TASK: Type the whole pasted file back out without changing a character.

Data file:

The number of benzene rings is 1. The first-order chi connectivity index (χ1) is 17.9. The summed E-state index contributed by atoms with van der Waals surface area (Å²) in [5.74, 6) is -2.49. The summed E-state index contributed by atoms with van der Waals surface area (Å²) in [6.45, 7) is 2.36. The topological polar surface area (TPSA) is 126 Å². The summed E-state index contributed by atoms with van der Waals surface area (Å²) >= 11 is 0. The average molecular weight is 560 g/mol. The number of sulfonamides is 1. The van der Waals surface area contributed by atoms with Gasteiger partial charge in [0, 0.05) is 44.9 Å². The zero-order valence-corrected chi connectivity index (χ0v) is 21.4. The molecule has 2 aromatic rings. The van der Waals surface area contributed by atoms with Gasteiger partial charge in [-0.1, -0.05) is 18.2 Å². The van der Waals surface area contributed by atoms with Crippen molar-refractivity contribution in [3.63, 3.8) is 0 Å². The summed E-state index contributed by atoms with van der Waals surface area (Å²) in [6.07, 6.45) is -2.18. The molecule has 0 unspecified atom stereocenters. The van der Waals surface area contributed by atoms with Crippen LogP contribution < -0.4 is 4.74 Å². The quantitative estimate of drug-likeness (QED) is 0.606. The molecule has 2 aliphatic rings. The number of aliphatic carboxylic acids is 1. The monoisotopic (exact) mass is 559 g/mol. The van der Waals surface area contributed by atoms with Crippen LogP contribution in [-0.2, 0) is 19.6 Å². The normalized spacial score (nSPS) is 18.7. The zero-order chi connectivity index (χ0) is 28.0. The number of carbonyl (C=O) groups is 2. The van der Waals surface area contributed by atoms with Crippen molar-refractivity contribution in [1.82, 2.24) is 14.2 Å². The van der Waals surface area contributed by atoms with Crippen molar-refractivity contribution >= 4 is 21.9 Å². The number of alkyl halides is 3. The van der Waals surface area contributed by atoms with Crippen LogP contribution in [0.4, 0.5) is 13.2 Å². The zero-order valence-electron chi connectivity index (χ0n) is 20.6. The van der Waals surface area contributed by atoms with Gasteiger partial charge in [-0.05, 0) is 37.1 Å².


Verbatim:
The number of benzene rings is 1. The first-order chi connectivity index (χ1) is 17.9. The summed E-state index contributed by atoms with van der Waals surface area (Å²) in [5.74, 6) is -2.49. The summed E-state index contributed by atoms with van der Waals surface area (Å²) in [6.45, 7) is 2.36. The topological polar surface area (TPSA) is 126 Å². The summed E-state index contributed by atoms with van der Waals surface area (Å²) >= 11 is 0. The average molecular weight is 560 g/mol. The number of sulfonamides is 1. The van der Waals surface area contributed by atoms with Gasteiger partial charge in [0, 0.05) is 44.9 Å². The zero-order valence-corrected chi connectivity index (χ0v) is 21.4. The molecule has 2 aromatic rings. The van der Waals surface area contributed by atoms with Gasteiger partial charge in [-0.1, -0.05) is 18.2 Å². The van der Waals surface area contributed by atoms with Crippen molar-refractivity contribution in [3.63, 3.8) is 0 Å². The summed E-state index contributed by atoms with van der Waals surface area (Å²) in [6.07, 6.45) is -2.18. The molecule has 0 unspecified atom stereocenters. The van der Waals surface area contributed by atoms with Crippen LogP contribution < -0.4 is 4.74 Å². The quantitative estimate of drug-likeness (QED) is 0.606. The molecule has 2 aliphatic rings. The number of aliphatic carboxylic acids is 1. The monoisotopic (exact) mass is 559 g/mol. The van der Waals surface area contributed by atoms with Crippen LogP contribution in [-0.2, 0) is 19.6 Å². The normalized spacial score (nSPS) is 18.7. The zero-order chi connectivity index (χ0) is 28.0. The number of carbonyl (C=O) groups is 2. The van der Waals surface area contributed by atoms with Crippen molar-refractivity contribution in [1.82, 2.24) is 14.2 Å². The van der Waals surface area contributed by atoms with Crippen molar-refractivity contribution >= 4 is 21.9 Å². The number of alkyl halides is 3. The van der Waals surface area contributed by atoms with Crippen LogP contribution in [0.4, 0.5) is 13.2 Å². The zero-order valence-electron chi connectivity index (χ0n) is 20.6. The van der Waals surface area contributed by atoms with Gasteiger partial charge in [-0.05, 0) is 37.1 Å².